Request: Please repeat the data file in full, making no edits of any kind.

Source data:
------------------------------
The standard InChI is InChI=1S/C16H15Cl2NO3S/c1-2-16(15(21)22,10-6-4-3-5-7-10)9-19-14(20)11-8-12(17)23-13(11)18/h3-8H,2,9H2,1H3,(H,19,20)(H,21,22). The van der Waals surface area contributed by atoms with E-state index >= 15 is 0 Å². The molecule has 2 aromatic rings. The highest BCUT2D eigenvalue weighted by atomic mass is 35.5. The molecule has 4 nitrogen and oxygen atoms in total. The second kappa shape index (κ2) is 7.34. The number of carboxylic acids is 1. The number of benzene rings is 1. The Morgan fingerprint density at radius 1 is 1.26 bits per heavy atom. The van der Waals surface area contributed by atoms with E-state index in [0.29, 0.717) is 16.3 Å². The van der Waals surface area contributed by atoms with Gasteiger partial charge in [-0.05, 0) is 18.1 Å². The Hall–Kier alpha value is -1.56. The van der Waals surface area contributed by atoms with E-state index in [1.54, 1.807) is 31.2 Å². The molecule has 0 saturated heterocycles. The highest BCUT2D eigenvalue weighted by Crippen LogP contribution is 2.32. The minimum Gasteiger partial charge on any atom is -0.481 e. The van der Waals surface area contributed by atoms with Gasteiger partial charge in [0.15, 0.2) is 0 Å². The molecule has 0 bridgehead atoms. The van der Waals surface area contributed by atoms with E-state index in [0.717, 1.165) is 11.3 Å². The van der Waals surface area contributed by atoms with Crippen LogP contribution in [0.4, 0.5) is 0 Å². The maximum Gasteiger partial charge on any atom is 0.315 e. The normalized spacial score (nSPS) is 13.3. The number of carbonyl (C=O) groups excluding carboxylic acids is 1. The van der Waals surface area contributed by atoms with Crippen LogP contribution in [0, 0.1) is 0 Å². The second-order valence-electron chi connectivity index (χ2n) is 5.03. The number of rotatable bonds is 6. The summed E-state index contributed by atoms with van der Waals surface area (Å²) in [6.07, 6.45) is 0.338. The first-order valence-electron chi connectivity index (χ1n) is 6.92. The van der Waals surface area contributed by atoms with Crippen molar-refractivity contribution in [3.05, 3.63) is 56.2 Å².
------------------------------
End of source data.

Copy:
The standard InChI is InChI=1S/C16H15Cl2NO3S/c1-2-16(15(21)22,10-6-4-3-5-7-10)9-19-14(20)11-8-12(17)23-13(11)18/h3-8H,2,9H2,1H3,(H,19,20)(H,21,22). The van der Waals surface area contributed by atoms with E-state index >= 15 is 0 Å². The molecule has 2 aromatic rings. The highest BCUT2D eigenvalue weighted by atomic mass is 35.5. The molecule has 4 nitrogen and oxygen atoms in total. The second kappa shape index (κ2) is 7.34. The number of carboxylic acids is 1. The number of benzene rings is 1. The Morgan fingerprint density at radius 1 is 1.26 bits per heavy atom. The van der Waals surface area contributed by atoms with E-state index in [0.29, 0.717) is 16.3 Å². The van der Waals surface area contributed by atoms with Gasteiger partial charge in [-0.05, 0) is 18.1 Å². The Hall–Kier alpha value is -1.56. The van der Waals surface area contributed by atoms with E-state index in [1.54, 1.807) is 31.2 Å². The molecule has 0 saturated heterocycles. The highest BCUT2D eigenvalue weighted by Crippen LogP contribution is 2.32. The minimum Gasteiger partial charge on any atom is -0.481 e. The van der Waals surface area contributed by atoms with Gasteiger partial charge in [0.15, 0.2) is 0 Å². The molecule has 0 bridgehead atoms. The van der Waals surface area contributed by atoms with E-state index in [0.717, 1.165) is 11.3 Å². The van der Waals surface area contributed by atoms with Crippen LogP contribution in [0.4, 0.5) is 0 Å². The maximum Gasteiger partial charge on any atom is 0.315 e. The normalized spacial score (nSPS) is 13.3. The number of carbonyl (C=O) groups excluding carboxylic acids is 1. The van der Waals surface area contributed by atoms with Crippen LogP contribution in [0, 0.1) is 0 Å². The second-order valence-electron chi connectivity index (χ2n) is 5.03. The number of rotatable bonds is 6. The summed E-state index contributed by atoms with van der Waals surface area (Å²) in [6.07, 6.45) is 0.338. The first-order valence-electron chi connectivity index (χ1n) is 6.92. The van der Waals surface area contributed by atoms with Crippen molar-refractivity contribution in [3.05, 3.63) is 56.2 Å².